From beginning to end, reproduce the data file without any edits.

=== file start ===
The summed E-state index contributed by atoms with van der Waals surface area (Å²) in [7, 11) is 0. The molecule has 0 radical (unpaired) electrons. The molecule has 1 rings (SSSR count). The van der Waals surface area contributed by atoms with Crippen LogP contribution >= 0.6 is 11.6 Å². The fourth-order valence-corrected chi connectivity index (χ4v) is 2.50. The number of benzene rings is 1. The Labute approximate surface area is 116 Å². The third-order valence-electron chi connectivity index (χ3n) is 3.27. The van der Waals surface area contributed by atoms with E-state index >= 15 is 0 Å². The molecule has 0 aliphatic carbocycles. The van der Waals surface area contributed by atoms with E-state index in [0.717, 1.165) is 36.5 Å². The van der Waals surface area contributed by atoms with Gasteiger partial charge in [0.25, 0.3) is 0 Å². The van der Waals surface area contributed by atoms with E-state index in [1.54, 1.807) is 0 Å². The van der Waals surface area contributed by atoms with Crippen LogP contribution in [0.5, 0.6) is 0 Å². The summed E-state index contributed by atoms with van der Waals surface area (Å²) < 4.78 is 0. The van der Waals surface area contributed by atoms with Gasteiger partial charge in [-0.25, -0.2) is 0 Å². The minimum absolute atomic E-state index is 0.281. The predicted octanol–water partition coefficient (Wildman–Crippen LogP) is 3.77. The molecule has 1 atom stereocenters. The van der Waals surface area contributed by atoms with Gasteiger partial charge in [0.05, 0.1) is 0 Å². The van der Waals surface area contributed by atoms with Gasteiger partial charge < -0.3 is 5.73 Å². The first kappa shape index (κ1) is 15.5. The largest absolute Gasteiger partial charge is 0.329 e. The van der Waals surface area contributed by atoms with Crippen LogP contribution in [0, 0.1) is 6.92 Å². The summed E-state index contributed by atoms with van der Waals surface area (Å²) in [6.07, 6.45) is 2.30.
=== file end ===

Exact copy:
The summed E-state index contributed by atoms with van der Waals surface area (Å²) in [7, 11) is 0. The molecule has 0 radical (unpaired) electrons. The molecule has 1 rings (SSSR count). The van der Waals surface area contributed by atoms with Crippen LogP contribution >= 0.6 is 11.6 Å². The fourth-order valence-corrected chi connectivity index (χ4v) is 2.50. The number of benzene rings is 1. The Labute approximate surface area is 116 Å². The third-order valence-electron chi connectivity index (χ3n) is 3.27. The van der Waals surface area contributed by atoms with E-state index >= 15 is 0 Å². The molecule has 0 aliphatic carbocycles. The van der Waals surface area contributed by atoms with E-state index in [0.717, 1.165) is 36.5 Å². The van der Waals surface area contributed by atoms with Gasteiger partial charge in [0.25, 0.3) is 0 Å². The van der Waals surface area contributed by atoms with E-state index in [1.54, 1.807) is 0 Å². The van der Waals surface area contributed by atoms with Crippen LogP contribution in [0.5, 0.6) is 0 Å². The summed E-state index contributed by atoms with van der Waals surface area (Å²) < 4.78 is 0. The van der Waals surface area contributed by atoms with Gasteiger partial charge in [-0.25, -0.2) is 0 Å². The minimum absolute atomic E-state index is 0.281. The predicted octanol–water partition coefficient (Wildman–Crippen LogP) is 3.77. The molecule has 1 atom stereocenters. The van der Waals surface area contributed by atoms with Gasteiger partial charge in [0.05, 0.1) is 0 Å². The van der Waals surface area contributed by atoms with Gasteiger partial charge < -0.3 is 5.73 Å². The first kappa shape index (κ1) is 15.5. The largest absolute Gasteiger partial charge is 0.329 e. The van der Waals surface area contributed by atoms with Crippen LogP contribution in [0, 0.1) is 6.92 Å². The summed E-state index contributed by atoms with van der Waals surface area (Å²) in [6.07, 6.45) is 2.30.